Like , and the , is yet another attempt at mususing the term to describe the software license equivalent of the licenses in the suite:

I sympathize with the concern driving these hybrid license experiments. I agree corporations parasitizing the software is a problem. But to me, the deeper problem is the corporation being the dominant model of political-economic governance. The more radical solution is replacing tech corporations (and startups aiming for IPO or acquisition) with networks of co-ops, which can collaborate to make sure all commons contributors can thrive. But these hybrid licenses make that harder.

When the phrase "" was coined, as a rebranding of "free software", the theory was that explaining the concept in more business-friendly language would make businesses more willing to release the code they fund as . 20 years later, the results are in, and it turns out that theory was wrong. We can debate at length about *why* tech companies extract far more value from free code than they contribute back to it, but that's what happens and there's no sign that's going to change.

So maybe talking more about was actually the stronger pitch after all? Maybe finding organizations that care about people's freedoms, and the democracies that depend on those freedoms, and talking to them about funding free code development is the way to go? Eg:

But a big part of this pitch is the software being usable by any member of the global public, for anything, as per the Free Software Definition.

@strypey I agree with the network of co-ops approach (and am preparing to start a small co-op focused on free software) but at the same time I understand the need for such licences. Just like an artist can choose the non-commercial Creative Commons clause, developers need options to increase their likelihood of making a livelihood (or at least, avoid the frustration of capitalists exploiting their labour for profit). This is especially true for solutions geared at end users (eg. SaaS apps or platforms) compared to infrastructure utilities or libraries/frameworks, which is where I see the biggest gaps (since most open source created within companies focuses on more generic lower level code rather than the functionality their business model depends on).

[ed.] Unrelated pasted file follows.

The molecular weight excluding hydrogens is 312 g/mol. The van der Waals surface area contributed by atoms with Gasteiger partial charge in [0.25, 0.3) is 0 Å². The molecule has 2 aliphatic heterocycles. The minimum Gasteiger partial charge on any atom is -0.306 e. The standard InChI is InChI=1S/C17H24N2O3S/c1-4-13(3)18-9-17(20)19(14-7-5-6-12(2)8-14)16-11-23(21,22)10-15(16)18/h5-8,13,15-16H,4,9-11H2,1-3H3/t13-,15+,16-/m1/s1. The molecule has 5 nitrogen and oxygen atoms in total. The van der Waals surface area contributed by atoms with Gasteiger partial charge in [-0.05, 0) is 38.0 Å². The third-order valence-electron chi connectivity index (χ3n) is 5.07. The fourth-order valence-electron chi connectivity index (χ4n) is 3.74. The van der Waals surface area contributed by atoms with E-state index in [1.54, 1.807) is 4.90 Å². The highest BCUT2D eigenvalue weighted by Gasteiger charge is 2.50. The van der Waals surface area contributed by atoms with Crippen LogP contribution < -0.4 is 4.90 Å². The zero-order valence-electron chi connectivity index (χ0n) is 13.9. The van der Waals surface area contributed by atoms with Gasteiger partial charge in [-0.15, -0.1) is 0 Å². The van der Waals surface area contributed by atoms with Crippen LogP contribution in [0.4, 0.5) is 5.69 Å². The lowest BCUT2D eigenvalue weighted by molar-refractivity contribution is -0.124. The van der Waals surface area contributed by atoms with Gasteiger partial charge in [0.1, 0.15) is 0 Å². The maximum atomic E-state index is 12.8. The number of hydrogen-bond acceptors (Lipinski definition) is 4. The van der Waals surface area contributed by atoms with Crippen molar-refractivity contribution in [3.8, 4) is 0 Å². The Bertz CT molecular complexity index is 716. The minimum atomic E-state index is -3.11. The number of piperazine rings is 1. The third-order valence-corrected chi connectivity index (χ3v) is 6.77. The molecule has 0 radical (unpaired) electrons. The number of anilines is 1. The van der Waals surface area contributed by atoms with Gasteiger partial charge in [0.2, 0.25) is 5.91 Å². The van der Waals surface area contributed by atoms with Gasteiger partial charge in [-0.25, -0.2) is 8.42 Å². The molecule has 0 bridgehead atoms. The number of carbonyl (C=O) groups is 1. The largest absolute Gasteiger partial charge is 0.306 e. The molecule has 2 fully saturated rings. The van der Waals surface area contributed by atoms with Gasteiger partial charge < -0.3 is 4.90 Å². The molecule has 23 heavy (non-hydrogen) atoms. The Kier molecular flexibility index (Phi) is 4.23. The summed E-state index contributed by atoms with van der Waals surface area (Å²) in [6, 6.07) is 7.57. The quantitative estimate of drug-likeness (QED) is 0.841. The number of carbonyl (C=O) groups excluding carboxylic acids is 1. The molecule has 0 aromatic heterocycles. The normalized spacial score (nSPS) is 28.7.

@mayel people experimenting with 'No Commercial Use' software licenses are well within their right to do so, just like people using other kinds of proprietary licensing. But calling that software "open source" is misleading. It isn't. Like "free software", the phrase "open source" has a widely accepted definition that has been around as long as the phrase itself. Total freedom of commercial use is explicitly required to meet either definition.

@strypey and because they didn't embrace the term #FreeSoftware, it enabled the hi-jacking of it for describing gratis proprietary software. University IT departments have a "Free Software" page and when you go there it's junk like MS Office.


Have you heard about Tidelift?
They are comitted to help maintainers get paid and by that keep softwares alive and up-to-date.

I feel it's a great step towards "fixing" the taking-without-giving mindset.

@noplanman yup, there are dozens of these projects. and , and , , and many more. Figuring out which one(s) to use and how to get them to work for you is hard. I've written about some of the reasons why:

The criticism coming from the No Commercial Use crowd is that these aren't bringing in a living wage for most core maintainers, let alone the same 6 figure salaries as working for the and VC-funded startups.

@strypey i've had some serious thoughts about using license zero for something.

i've spent a lot of hours having to teach myself how to code (no mentors, virtually never any help to speak of), giving most of what i've coded away for free, and the sum total i've gotten in return is not any of those things you speak of (jobs, grants, invitations to anything.) several years of dealing with open source and the total amount of money i've gotten was enough to buy one meal at a pancake shop.

i've been told i won't get paid because the person "just doesn't do crowdfunding, or microtransactions" and other shit like this.

i kind of see L0 as more the last ditch effort of people who still kind of believe in the mission of being able to customize your own hardware, but they are not the 0.1% of FOSS developers who get any real amount of support from anyone.

literally making shit quality porn games in twine has a higher likelihood of getting subsistence income than FOSS is to get you anything.
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